Example, Bush's Strategy
April 27, 2002
By Joby Comstock
Bush was elected governor in Texas, his first actions were
very right wing. Just as people started to get uncomfortable
with him, he shifted to the middle, and won reelection handily.
Bush was aware of his own strategy. At the recent Gridiron
Club roast of Tom Daschle, Bush fired a few lines at Daschle
that were hilarious, and frighteningly sharp. I'm paraphrasing
from memory. "How are you going to run against me, Tom? What
are your issues? Education? I'm for it. Campaign finance reform?
I'll sign it. Childcare benefits? I'll provide them for families
who don't even have kids!"
Good lines, and anyone who thinks Bush is stupid should read
them. Bush is brilliant at in-your-face power politics. He
is lazy and ignorant to the extreme on policy and leadership
issues, but as a personal snake, there are few his equal.
We need to be aware of this.
Bill Clinton was a liberal. I know this will start another
argument, but I will state it anyway. Everything Bill Clinton
did was an effort to promote an agenda so liberal that often
his own party turned on him. Remember the purge of Democrats
from Congress in 1994? The media misrepresents this as a coup
pulled off by Newt Gingrich, who capitalized on Clinton's
unpopularity with the voters. But the media missed the point.
Bill Clinton's early agenda was unashamedly liberal. Health
care, gay rights, Lani Guinier... Too liberal for Congress.
Sam Nunn, Democrat (in name only), led the charge against
gay rights. Afterwards, the Democrats in Congress went to
great lengths to abandon Clinton. They refused to back him
on key issues, like health care. Two years later many of them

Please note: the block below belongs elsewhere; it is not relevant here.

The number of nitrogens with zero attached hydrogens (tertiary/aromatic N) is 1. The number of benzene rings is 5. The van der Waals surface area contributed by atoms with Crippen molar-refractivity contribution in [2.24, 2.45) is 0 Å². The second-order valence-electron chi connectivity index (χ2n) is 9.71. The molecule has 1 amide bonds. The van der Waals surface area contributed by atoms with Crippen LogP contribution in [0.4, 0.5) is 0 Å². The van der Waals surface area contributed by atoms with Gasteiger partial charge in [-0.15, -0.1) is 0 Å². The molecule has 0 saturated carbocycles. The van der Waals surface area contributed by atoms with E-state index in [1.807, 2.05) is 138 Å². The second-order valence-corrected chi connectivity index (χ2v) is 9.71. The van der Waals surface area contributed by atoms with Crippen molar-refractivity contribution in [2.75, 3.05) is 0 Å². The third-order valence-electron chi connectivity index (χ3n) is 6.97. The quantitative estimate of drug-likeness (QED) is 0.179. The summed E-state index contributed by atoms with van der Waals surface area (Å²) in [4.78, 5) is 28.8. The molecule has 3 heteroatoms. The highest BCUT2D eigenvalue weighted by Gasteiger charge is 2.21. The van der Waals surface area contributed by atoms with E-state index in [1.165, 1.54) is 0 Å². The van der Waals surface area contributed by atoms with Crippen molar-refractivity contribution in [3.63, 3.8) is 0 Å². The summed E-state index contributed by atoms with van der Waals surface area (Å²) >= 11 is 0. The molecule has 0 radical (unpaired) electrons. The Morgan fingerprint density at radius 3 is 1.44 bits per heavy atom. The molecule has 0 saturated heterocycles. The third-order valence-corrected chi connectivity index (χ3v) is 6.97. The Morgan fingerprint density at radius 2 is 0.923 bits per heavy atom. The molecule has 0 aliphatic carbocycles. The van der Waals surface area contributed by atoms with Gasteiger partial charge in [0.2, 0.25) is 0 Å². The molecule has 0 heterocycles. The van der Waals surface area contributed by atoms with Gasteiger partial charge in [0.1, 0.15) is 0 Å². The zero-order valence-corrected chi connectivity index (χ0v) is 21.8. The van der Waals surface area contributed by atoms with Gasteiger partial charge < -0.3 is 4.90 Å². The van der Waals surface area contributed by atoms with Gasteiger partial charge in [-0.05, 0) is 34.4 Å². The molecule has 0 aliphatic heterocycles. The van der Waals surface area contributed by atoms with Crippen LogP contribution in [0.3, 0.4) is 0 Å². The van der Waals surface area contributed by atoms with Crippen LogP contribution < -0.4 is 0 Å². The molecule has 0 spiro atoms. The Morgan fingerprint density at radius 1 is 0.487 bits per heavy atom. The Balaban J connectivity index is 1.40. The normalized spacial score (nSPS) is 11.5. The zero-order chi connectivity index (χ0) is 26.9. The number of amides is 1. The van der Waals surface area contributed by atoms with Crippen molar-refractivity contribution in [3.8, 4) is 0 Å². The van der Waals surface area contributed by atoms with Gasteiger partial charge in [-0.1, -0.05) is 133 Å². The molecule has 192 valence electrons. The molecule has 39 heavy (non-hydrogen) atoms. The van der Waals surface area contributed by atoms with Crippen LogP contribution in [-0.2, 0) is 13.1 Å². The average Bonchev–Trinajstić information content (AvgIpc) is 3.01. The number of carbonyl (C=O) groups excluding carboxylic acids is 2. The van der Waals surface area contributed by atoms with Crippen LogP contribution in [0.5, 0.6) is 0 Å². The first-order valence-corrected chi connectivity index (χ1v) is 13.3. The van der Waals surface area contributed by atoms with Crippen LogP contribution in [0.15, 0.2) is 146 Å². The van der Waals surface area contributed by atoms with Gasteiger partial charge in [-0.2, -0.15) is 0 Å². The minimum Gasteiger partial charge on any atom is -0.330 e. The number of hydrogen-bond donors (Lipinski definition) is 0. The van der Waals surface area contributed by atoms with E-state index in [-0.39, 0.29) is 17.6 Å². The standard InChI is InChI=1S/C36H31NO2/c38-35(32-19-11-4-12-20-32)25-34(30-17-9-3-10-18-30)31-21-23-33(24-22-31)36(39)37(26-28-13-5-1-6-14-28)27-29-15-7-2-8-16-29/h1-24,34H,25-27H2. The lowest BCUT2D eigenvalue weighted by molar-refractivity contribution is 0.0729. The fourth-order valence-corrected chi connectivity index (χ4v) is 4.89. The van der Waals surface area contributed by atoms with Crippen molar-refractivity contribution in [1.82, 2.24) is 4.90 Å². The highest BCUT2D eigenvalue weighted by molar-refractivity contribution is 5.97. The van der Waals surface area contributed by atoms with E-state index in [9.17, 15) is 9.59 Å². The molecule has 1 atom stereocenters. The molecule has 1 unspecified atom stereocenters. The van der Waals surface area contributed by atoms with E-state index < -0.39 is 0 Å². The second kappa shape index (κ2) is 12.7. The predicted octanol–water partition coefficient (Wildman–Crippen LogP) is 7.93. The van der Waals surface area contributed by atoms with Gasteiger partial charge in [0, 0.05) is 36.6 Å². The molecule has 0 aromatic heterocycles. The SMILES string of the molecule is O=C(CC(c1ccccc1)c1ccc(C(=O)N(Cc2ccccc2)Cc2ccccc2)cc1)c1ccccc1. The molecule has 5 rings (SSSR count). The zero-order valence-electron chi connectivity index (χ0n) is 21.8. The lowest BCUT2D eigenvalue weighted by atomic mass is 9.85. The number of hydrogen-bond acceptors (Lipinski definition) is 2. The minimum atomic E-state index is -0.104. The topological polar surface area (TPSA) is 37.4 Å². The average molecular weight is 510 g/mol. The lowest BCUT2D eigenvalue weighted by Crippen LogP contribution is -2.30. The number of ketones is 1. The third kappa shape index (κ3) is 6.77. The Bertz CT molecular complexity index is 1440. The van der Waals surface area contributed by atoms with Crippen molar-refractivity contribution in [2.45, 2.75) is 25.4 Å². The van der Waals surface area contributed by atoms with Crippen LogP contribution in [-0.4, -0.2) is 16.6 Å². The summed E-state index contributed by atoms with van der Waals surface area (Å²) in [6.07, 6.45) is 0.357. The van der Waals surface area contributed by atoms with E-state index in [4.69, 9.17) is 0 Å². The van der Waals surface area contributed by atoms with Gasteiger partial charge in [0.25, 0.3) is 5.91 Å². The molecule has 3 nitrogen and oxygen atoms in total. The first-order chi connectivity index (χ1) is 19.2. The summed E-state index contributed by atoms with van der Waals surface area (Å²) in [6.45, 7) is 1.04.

campaigned for reelection by running against Clinton. One
guy in Oklahoma said "I'm a Democrat, but not a Clinton Democrat."
He lost. Many Democrats who ran like this lost. A Democrat
who runs against his party leader loses Democratic votes and
does not pick up Republican votes. And moderates aren't interested
in candidates who play both sides. Voters are not that easily
Two candidates who did win were Ted Kennedy and Charles Robb.
Both were far behind in the polls. Both were painted as "Clinton
liberals" by their opponents. Both of them embraced the label.
But Clinton lost his Democratic Congress, and he learned
a lesson. Just as he did after his first loss in Arkansas,
Clinton learned that he could not dictate policy. He had to
persuade, and convince, and trick, and outmaneuver his opponents.
His opponents, led by Newt Gingrich, wanted to undo "socialism,"
or "big government." They wanted to undo FDR's works. Clinton
knew what they wanted. And he had to stop them. But he did
not have the popularity.
So Clinton did what he felt he had to do. He hired Dick Morris,
a conservative, to run continuous polls from the White House,
to gauge the emotions of the public. He then tailored his
speeches to the audience he saw in those polls. And he compromised
on key issues, giving the Republicans just enough to make
the people in those polls feel that Clinton was acceptable,
that he would work with the opposition.
Gingrich's budget that year was a conservative masterpiece.
As Gingrich said, it was the most significant change in government
since 1933- FDR's year. It would have eliminated every government
power Democrats and Greens love so much. Social spending,
government assistance - the plan was to destroy the federal
government and turn everything back over to the smaller, less
efficient and more conservative state governments. It was
the coup-de-grace to win the Reagan Revolution. Gingrich passed
his budget through the House and Senate, and told Clinton
"Either sign it, or shut down the government." Clinton was
irrelevant, Gingrich informed the press. He could only hope